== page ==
How old are your older two children? Toddler, age 3, and two older ones aged what? I think one thing is to really “babyproof” things as much as possible so the things you don’t want your children into are not available. I think my other suggestion would be to move everyone outside if you live in a climate where the weather permits this – loud voices belong outside, and being outside on the grass ensures no injuries can happen. :) Next I would check sleep, diet – the usual suspects. A strong rhythm with plenty of outside time can really assist you, so I would look at that piece of well. There are many posts on this blog about gentle discipline and family life, and I would go back and read some of those as well for further inspiration. It is really hard when everyone is going in multiple directions. Perhaps the older ones, depending on how old they are, need a job to do during the tantrum. If the tantrum is close to lunch, could they set the table, for example. Life still goes on, life is safe for little ones who are tantruming because the whole world doesn’t stop at their whim. That gives a true sense of security. I wonder if this post would be helpful to you at all: http://theparentingpassageway.com/2010/01/12/more-about-time-in-for-tinies/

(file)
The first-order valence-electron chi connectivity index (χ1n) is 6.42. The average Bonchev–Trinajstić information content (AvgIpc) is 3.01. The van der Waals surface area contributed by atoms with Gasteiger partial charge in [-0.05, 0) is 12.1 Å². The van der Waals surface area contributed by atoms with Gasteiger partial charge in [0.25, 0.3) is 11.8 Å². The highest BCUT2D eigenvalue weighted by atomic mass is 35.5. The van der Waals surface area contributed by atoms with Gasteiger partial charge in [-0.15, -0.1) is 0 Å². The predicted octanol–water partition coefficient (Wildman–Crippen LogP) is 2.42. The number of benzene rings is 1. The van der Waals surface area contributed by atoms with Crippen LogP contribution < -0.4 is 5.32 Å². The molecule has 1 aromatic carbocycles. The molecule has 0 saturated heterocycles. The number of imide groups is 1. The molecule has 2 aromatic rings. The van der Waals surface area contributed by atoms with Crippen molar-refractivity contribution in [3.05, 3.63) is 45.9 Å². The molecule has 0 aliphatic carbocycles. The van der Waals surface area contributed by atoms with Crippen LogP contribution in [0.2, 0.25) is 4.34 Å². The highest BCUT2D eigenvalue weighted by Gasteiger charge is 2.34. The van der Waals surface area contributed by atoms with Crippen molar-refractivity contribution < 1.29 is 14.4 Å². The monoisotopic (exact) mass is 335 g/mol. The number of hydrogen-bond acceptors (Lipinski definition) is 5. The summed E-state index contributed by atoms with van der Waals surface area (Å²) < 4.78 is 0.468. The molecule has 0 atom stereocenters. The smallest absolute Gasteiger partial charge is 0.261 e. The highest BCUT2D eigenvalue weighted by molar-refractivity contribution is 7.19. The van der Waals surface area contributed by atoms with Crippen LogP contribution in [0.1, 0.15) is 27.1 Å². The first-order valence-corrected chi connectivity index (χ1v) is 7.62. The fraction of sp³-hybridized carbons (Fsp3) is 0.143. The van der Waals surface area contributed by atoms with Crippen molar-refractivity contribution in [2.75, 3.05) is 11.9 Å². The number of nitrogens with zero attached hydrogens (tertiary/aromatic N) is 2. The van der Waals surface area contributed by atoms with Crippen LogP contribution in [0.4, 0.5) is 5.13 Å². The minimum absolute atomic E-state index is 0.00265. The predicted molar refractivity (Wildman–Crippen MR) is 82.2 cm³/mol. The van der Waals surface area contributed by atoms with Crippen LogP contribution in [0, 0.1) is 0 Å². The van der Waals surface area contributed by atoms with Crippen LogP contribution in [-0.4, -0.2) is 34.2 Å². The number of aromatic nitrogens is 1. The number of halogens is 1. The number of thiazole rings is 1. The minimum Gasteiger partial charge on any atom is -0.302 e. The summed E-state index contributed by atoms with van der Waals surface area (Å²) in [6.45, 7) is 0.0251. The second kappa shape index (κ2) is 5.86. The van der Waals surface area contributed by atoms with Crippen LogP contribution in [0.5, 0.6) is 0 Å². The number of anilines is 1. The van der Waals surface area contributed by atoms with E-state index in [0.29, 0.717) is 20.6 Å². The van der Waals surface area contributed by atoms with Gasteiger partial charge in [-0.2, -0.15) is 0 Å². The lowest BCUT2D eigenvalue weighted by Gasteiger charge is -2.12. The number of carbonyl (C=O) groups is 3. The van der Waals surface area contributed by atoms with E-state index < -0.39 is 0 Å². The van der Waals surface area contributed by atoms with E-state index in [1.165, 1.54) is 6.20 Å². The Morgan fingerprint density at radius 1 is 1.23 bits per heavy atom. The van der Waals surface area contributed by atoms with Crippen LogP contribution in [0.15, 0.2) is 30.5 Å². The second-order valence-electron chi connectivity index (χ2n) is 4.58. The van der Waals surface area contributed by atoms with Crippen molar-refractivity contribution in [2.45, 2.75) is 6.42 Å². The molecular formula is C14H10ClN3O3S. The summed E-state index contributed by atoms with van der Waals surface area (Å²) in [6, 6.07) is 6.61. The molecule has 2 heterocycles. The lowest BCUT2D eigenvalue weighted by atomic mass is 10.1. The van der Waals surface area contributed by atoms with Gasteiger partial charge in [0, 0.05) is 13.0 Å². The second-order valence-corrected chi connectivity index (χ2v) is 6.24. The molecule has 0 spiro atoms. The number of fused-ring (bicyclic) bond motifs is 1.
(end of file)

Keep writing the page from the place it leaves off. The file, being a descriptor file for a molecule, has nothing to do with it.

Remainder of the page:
Just some thoughts off the top of my head; please do take what resonates with you. You are the expert on your family.
      Blessings,
      Carrie

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  12. This is a great post. I am Australian, but I live in Japan. As a non-US English speaker, one thing I notice that is very different about Nth American parents, is the amount of talking they do to even very small children. I then notice that school-aged Nth American children often have a precocious use of the language that belies their age and experience. I feel uncomfortable when I see writing from young children that uses phrases such as “Are you serious? You really think blah blah blah….” , “You’ve got to be joking, right?” etc. It seems like language without meaning, just attitude that has been copied from older siblings or TV. These children seem to lack the innocence and imagination that define childhood; it’s as though they have been talked out of being a child. Dr Spock wrote about the importance of just ‘being there’ for the child and how too much talking only makes a child tense and nervous. He also wrote about being ‘matter-of-fact’ and taking full responsibility for decisions about meal-times, bed-times etc.